PALESTINIANS’ rights activists suffered a legal setback today when the Court of Appeal overturned a ruling that local councils’ ethical boycott of Israeli goods was legal.
The Palestine Solidarity Campaign (PSC), which brought the case, said it was “incredibly disappointed” by the decision, but it would consider escalating the case to the Supreme Court.
Last June, the High Court upheld the PSC argument that local government pension scheme guidelines, which said local authorities “should not pursue policies that are contrary to UK foreign policy or UK defence policy,” were unlawful in preventing the use of boycotts, divestment and sanctions (BDS).
Then minister for communities and local government Sajid Javid ploughed ahead with the guidelines despite 98 per cent of respondents to a prior public consultation saying they thought it was wrong to invest in companies complicit in human rights abuses.
The Court of Appeal has now ruled in his favour, finding that the guidance fell within the powers of the “broad discretion” of the Secretary of State.
PSC vowed that it “will not be deterred from continuing its campaign for justice for the Palestinian people.”
Chairman Hugh Lanning warned that the ruling “will allow the government to pursue its own agenda at the expense of democracy and the ability to exercise freedom of conscience.”
He added: “The principle upheld last year by the High Court that the government should not have the power to prevent people from making ethical decisions with regard to the investment of their money remains valid.”
PSC director Ben Jamal said: “It is shameful that the UK government seeks to prevent people from exercising [BDS as a] fundamental means of peaceful protest and that the Court of Appeal has overturned the clear ruling that they were acting illegally in doing so.”
Leading Palestinian politician Aqal Taqaz blasted Israeli premier Benjamin Netanyahu while the latter was in London to meet Prime Minister Theresa May.
He condemned him as a threat to peace in the Middle East while calling for the international community to do more to pressure Tel Aviv to stop its aggression against the Palestinian people.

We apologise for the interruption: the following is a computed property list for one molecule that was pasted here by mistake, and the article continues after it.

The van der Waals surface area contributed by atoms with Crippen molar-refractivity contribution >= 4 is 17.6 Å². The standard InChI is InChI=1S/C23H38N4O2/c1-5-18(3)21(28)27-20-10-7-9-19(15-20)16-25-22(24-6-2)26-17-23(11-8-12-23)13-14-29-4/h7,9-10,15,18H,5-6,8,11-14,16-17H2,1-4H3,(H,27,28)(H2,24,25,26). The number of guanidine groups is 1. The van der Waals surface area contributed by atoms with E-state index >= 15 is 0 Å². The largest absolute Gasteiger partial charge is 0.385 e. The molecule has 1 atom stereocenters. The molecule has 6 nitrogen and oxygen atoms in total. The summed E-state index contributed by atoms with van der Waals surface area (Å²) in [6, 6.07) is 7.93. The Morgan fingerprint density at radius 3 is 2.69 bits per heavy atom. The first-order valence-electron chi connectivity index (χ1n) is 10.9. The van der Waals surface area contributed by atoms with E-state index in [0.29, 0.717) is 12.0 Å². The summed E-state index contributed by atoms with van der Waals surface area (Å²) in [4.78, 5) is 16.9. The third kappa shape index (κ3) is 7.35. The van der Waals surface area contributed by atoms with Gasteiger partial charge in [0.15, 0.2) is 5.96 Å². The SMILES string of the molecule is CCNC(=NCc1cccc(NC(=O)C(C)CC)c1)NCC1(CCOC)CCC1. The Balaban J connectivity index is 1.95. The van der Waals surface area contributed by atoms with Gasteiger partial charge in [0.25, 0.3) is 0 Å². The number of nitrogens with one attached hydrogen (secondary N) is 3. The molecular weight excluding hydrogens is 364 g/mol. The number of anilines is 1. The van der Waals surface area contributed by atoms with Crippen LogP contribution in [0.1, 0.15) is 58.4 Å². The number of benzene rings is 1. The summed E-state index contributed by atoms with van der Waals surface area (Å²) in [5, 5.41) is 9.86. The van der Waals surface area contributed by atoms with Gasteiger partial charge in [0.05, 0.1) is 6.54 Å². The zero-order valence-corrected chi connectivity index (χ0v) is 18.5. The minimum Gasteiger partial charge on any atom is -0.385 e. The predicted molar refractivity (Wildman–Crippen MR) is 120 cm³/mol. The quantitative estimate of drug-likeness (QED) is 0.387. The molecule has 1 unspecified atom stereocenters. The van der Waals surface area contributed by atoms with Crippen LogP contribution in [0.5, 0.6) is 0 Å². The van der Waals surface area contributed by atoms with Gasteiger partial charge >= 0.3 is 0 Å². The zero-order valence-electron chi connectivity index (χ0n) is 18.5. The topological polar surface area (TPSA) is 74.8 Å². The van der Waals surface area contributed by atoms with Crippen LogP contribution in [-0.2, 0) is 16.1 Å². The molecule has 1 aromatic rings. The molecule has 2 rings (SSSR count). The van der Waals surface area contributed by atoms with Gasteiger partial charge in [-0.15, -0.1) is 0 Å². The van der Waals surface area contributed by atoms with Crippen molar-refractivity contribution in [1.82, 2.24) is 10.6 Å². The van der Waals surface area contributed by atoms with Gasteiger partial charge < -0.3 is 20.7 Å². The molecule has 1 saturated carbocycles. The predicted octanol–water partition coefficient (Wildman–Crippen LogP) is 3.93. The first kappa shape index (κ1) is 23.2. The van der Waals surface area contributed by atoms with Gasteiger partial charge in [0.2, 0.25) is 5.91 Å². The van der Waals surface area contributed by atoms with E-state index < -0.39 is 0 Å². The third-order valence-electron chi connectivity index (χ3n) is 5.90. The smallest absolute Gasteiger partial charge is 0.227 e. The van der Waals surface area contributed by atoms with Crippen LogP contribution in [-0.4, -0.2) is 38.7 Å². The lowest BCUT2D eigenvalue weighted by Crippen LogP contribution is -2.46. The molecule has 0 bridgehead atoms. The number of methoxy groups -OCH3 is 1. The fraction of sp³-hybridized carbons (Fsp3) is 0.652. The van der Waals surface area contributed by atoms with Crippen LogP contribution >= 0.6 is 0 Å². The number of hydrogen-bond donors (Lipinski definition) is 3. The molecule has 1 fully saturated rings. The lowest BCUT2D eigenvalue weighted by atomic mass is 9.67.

Israeli snipers killed more than 100 unarmed peaceful demonstrators in Gaza over the last month.
Palestine Committee for Peace and Solidarity secretary Mr Taqaz was speaking at the start of his British speaking tour during which he will meet trade unionists and peace campaigners.
He slammed Washington for supporting terrorist, destabilising countries across the Middle East in its pursuit of profit and moving the US embassy to Jerusalem.
“US imperialism has supported terrorist groups entering Syria, destroyed Iraq and Libya, killing Gadaffi and placing its economic interests above the lives of people causing hundreds of thousands of deaths,” he added.
The Palestinian People’s Party politician said the only solution was for the international community to support the Palestinians’ “right to self-determination” and an end to the illegal settlement programme. He called for a peaceful, two-state solution based on the 1967 borders.
Mr Taqaz met National Education Union officials in Oxford today and will visit Birmingham tomorrow before a talk at the Marx Memorial Library in London in the evening, where he will be building the case for a peaceful solution to the crisis and wars raging across the Middle East.
You can’t buy a revolution, but you can help the only daily paper in Britain that’s fighting for one by joining the 501 club.
Just £5 a month gives you the opportunity to win one of 17 prizes, from £25 to the £501 jackpot.
By becoming a 501 Club member you are helping the Morning Star cover its printing, distribution and staff costs — help keep our paper thriving by joining!
You can’t buy a revolution, but you can help the only daily paper in Britain that’s fighting for one by become a member of the People’s Printing Press Society.
The Morning Star is a readers’ co-operative, which means you can become an owner of the paper too by buying shares in the society.
Shares are £1 each — though unlike capitalist firms, each shareholder has an equal say. Money from shares contributes directly to keep our paper thriving.
Some union branches have taken out shares of over £500 and individuals over £100.
You can’t buy a revolution, but you can help the only daily paper in Britain that’s fighting for one by donating to the Fighting Fund.
The Morning Star is unique, as a lone socialist voice in a sea of corporate media. We offer a platform for those who would otherwise never be listened to, coverage of stories that would otherwise be buried.
The rich don’t like us, and they don’t advertise with us, so we rely on you, our readers and friends. With a regular donation to our monthly Fighting Fund, we can continue to thumb our noses at the fat cats and tell truth to power.
Donate today and make a regular contribution.